Poems From Baltimore, 2014–2015
from Fell Street Footnotes
See, also, the essays under this title.
Poems on the Early Days in Baltimore
21 degrees when we stepped outside, dogs on leash.
A soft light pastelled the horizon and the sky grew
bright and clean-lined, the buildings took on
their defining forms and blinked into their rising colors.
The hunkered boats moved not a muscle,
still as a painting while the city clicked awake,
window by window, footstep by footstep,
the clattery delivery truck on a brick street,
a dog-squabble, the beginnings of language.
Late night a fisherman
the tone of water
sits hunched on the walkway
that rims the harbor,
his feet dangling.
If he has seen us
with our eager dogs
or senses our nearness,
he doesn’t mark the moment
by flinch or turn;
he is the wharf and the water
and the rising fog where
he will disappear
from our sight
into memory or imagination.
Oh, my sense of direction is poor,
two rights making a wrong,
and the doors on the row houses
turn from walnut to faded green
or maybe hopeful blue
slapped on old wood,
and the markets announce their tired
businesses in languages
I sometimes understand
and sometime not.
The sun shines on these streets
as on mine, puzzle pieces
of living’s colors playing out.
Ageless women and old men
carry home their straining plastic bags.
I know how those handles crease
against the weight of milk
and flour and jars of beans.
When Siri sets me back on track,
all the turns to my temporary home
seem mistaken. North seems East
and West seems South; yet I trust
the voice, and it delivers me.
With the release of held breath,
I remember with a little yearning
the bar in Paris many years ago
where I interrupted the after-work ritual
of a brace of men debating life’s wrongs
because I couldn’t find the ramp
to the Périphérique
that would steer me South.
Two of them, bright-faced,
with daughters likely near my age,
came out to the sidewalk,
thumbs on suspenders,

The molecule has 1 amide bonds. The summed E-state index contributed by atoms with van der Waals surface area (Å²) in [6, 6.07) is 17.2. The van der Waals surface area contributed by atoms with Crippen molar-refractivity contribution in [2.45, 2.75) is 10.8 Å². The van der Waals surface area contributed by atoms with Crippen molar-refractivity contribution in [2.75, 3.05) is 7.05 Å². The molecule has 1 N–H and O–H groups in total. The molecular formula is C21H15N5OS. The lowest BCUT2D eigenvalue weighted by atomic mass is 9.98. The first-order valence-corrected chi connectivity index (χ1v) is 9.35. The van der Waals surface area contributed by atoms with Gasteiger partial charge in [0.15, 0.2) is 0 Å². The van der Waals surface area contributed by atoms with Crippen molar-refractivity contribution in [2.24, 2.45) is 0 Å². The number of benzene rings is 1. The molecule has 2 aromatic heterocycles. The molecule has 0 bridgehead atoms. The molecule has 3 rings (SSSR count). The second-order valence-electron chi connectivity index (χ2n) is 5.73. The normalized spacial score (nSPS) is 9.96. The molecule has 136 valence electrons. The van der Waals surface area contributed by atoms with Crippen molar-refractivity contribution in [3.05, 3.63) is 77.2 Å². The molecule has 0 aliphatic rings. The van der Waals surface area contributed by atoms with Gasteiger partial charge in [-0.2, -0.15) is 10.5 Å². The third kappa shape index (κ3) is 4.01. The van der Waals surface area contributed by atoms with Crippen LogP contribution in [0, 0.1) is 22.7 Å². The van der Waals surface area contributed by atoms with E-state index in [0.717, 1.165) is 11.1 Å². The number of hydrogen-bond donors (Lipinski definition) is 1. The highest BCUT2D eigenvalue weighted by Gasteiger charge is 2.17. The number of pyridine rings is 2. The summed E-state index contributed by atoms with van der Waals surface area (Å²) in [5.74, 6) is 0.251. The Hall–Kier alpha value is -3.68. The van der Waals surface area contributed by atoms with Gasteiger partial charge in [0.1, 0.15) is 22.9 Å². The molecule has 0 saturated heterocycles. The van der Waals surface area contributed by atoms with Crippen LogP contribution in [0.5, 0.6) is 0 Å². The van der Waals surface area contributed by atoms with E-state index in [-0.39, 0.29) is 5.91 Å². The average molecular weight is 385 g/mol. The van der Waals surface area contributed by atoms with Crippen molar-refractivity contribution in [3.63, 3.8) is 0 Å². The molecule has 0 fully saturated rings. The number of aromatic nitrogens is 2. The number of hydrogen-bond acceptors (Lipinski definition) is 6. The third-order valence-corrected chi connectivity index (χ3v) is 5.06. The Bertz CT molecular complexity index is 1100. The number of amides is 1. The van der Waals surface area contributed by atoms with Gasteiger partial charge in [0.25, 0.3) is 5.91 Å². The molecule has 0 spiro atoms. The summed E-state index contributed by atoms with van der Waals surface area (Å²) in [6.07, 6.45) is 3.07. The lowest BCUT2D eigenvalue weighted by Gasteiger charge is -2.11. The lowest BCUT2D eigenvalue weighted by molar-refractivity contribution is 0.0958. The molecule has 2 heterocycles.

and pointed and conferred
and then one drew a map
with a stub pencil, helped
me figure out my rental car’s
reverse, and sent me on my way.
I am a wealth of images richer
for their sheltering and care,
they, richer for the flattery
of my young smile, my hand in theirs.
The large man,
his great bald head
reflecting the sun,
sits on a chair
on the sidewalk
in front of a pub
and spreads around
his ripe optimism
He smiles white teeth
and chuckles at my setter
lunging at pigeons.
We chat a moment,
her red coat,
her fruitless game,
my trouble reeling her in,
and off I go
with a nod to him,
his nod to me,
with my treasure
Saying Much About Learning Not to Say Too Much –for Jeff Hardin
We slid along the rails of Amtrak
to visit our old friends.
Through a taxi’s filmy windows
I memorized the way
from Union Station
up Massachusetts Ave.,
Cathedral, New Mexico
to Klingle St. NW.
I was leaving breadcrumbs
along the labyrinth of changing views.
Our greetings: happy and brief,
because we’re just continuing
conversations begun and ongoing
no matter the distance of time.
A fine soup warms us
in the kitchen they have made
from the scraps of a ruined house,
the whole place now
new and modern and full of hope.
High and broad-reaching,
these rooms make nests
you can swing your arms in,
splashed with windows and color
like the only right words
for a poem: white space
“Windows”: An exhibit at the National Gallery,
where Andrew Wyeth’s paintings
reveal the stages of looking.
And beyond looking, how to gather the silence,
how to leave out for seeing more
than is there.
William C. Williams and Ezra Pound,
Marianne Moore. Black umbrellas,
a couple of chickens, real toads
in a garden. Keats, “That is all
ye need to know.”
Mary and Bob and their architect son
have crafted, in their house,
something spare from the nothing
of clutter. Haiku, a window
on what can be.
This poem, I know, has too much
shoving and pushing in it.
I am off to clean house.
Art should be as
generous as that.
Should quiet its tongue